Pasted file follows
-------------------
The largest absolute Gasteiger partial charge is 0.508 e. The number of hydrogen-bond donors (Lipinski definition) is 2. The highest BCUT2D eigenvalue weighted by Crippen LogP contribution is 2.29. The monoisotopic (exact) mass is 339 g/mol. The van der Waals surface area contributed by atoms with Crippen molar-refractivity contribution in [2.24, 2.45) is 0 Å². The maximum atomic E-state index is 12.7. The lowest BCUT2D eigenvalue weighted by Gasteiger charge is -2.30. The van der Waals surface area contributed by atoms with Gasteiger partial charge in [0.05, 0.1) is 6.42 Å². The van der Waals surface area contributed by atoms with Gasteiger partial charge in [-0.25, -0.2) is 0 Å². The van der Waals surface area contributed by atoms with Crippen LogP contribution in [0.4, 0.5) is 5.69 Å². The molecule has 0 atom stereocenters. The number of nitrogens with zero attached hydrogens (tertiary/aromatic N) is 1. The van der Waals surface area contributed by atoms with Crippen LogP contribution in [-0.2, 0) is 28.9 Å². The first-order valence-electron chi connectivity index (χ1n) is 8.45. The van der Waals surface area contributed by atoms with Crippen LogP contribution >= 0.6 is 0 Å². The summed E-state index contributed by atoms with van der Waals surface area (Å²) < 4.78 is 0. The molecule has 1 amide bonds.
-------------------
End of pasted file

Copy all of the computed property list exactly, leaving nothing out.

The largest absolute Gasteiger partial charge is 0.508 e. The number of hydrogen-bond donors (Lipinski definition) is 2. The highest BCUT2D eigenvalue weighted by Crippen LogP contribution is 2.29. The monoisotopic (exact) mass is 339 g/mol. The van der Waals surface area contributed by atoms with Crippen molar-refractivity contribution in [2.24, 2.45) is 0 Å². The maximum atomic E-state index is 12.7. The lowest BCUT2D eigenvalue weighted by Gasteiger charge is -2.30. The van der Waals surface area contributed by atoms with Gasteiger partial charge in [0.05, 0.1) is 6.42 Å². The van der Waals surface area contributed by atoms with Gasteiger partial charge in [-0.25, -0.2) is 0 Å². The van der Waals surface area contributed by atoms with Crippen LogP contribution in [0.4, 0.5) is 5.69 Å². The molecule has 0 atom stereocenters. The number of nitrogens with zero attached hydrogens (tertiary/aromatic N) is 1. The van der Waals surface area contributed by atoms with Crippen LogP contribution in [-0.2, 0) is 28.9 Å². The first-order valence-electron chi connectivity index (χ1n) is 8.45. The van der Waals surface area contributed by atoms with Crippen LogP contribution >= 0.6 is 0 Å². The summed E-state index contributed by atoms with van der Waals surface area (Å²) < 4.78 is 0. The molecule has 1 amide bonds.